Frontend Infrastructure: Scope & Closure

7 min read
lettersPhoto by Max Böhme


Scope in JavaScript is basically a context of execution, a place where values and expressions (variables, constants, functions, etc) can be referenced.

In the hierarchy of scopes, a child scope has access to the parent scope, but not vice versa.

const PI = 3.14;

function calculateArea(r) {
  return PI * r * r;

calculateArea(1); // 3.14

In this example, we have the "global" scope where we define PI and the function calculateArea. As it was said before, the child scope has access to the parent scope, this is why the calculateArea function can use the PI constant within it. Where you define your functions determines what variables your function has access to when you call it.

Invoking the function and passing the value 1, it will result in 3.14. If the function scope didn't have access to the parent scope (the "global" scope), PI wouldn't be defined and node would raise an error exception: Uncaught ReferenceError: PI is not defined.

If we do the other way around, meaning, trying to access a constant defined in a child scope from the parent scope, it will raise an error exception.

function functionScope() {
  const TEST = 'test';

TEST; // ReferenceError: TEST is not defined

TEST is only defined and accessible to the functionScope function, not for the "global" scope.


As MDN web docs defines:

"A closure is the combination of a function bundled together (enclosed) with references to its surrounding state (the lexical environment)."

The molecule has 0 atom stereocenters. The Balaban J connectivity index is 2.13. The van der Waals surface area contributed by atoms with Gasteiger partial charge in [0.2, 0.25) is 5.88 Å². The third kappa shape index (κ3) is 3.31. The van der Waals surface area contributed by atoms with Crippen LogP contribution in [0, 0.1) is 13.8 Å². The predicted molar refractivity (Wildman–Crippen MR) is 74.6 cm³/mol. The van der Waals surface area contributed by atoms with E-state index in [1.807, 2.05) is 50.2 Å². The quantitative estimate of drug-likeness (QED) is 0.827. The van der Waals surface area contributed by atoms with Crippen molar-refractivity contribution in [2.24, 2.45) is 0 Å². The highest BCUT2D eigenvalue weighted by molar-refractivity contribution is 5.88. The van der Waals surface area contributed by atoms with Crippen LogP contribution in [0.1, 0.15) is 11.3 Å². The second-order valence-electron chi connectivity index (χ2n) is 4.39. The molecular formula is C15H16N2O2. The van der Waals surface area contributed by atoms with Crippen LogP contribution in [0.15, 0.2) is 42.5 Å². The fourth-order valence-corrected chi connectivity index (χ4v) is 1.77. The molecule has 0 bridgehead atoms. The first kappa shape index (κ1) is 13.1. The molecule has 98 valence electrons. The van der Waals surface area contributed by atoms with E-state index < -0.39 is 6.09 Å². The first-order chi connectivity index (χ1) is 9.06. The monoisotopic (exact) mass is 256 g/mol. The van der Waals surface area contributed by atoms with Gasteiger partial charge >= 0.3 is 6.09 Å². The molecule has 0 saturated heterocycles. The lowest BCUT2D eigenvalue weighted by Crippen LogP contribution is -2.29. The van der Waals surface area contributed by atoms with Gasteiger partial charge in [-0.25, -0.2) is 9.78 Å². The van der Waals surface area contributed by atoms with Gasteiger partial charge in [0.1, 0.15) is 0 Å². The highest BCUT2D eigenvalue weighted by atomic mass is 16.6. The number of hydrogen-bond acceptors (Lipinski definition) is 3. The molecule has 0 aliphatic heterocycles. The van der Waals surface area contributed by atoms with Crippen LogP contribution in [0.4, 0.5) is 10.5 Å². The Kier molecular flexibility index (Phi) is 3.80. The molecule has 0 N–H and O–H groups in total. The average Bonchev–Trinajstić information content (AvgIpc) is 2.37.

Basically, every time a function is created, a closure is also created and it gives access to all state (variables, constants, functions, etc). The surrounding state is known as the lexical environment.

Let's show a simple example:

function makeFunction() {
  const name = 'TK';
  function displayName() {
  return displayName;

What do we have here?

  • The main function called makeFunction
  • A constant named name assigned with a string 'TK'
  • The definition of the displayName function (that just log the name constant)
  • And finally the makeFunction returns the displayName function

This is just a definition of a function. When we call the makeFunction, it will create everything within it: constant and function in this case.

As we know, when the displayName function is created, the closure is also created and it makes the function aware of the environment, in this case, the name constant. This is why we can console.log the name without breaking anything. The function knows about the lexical environment.

const myFunction = makeFunction();
myFunction(); // TK

Great! It works as expected! The return of the makeFunction is a function that we store it in the myFunction constant, call it later, and displays TK.

We can also make it work as an arrow function:

const makeFunction = () => {
  const name = 'TK';
  return () => console.log(name);

But what if we want to pass the name and display it? A parameter!

const makeFunction = (name = 'TK') => {
  return () => console.log(name);

// Or a one-liner
const makeFunction =
  (name = 'TK') =>
  () =>

Now we can play with the name:

const myFunction = makeFunction();
myFunction(); // TK

const myFunction = makeFunction('Kazumi');
myFunction(); // Kazumi

Our myFunction is aware of the arguments passed: default or dynamic value. The closure does make the created function not only aware of constants/variables, but also other functions within the function.

So this also works:

const makeFunction = (name = 'TK') => {
  const display = () => console.log(name);
  return () => display();

const myFunction = makeFunction();
myFunction(); // TK

The returned function knows about the display function and it is able to call it.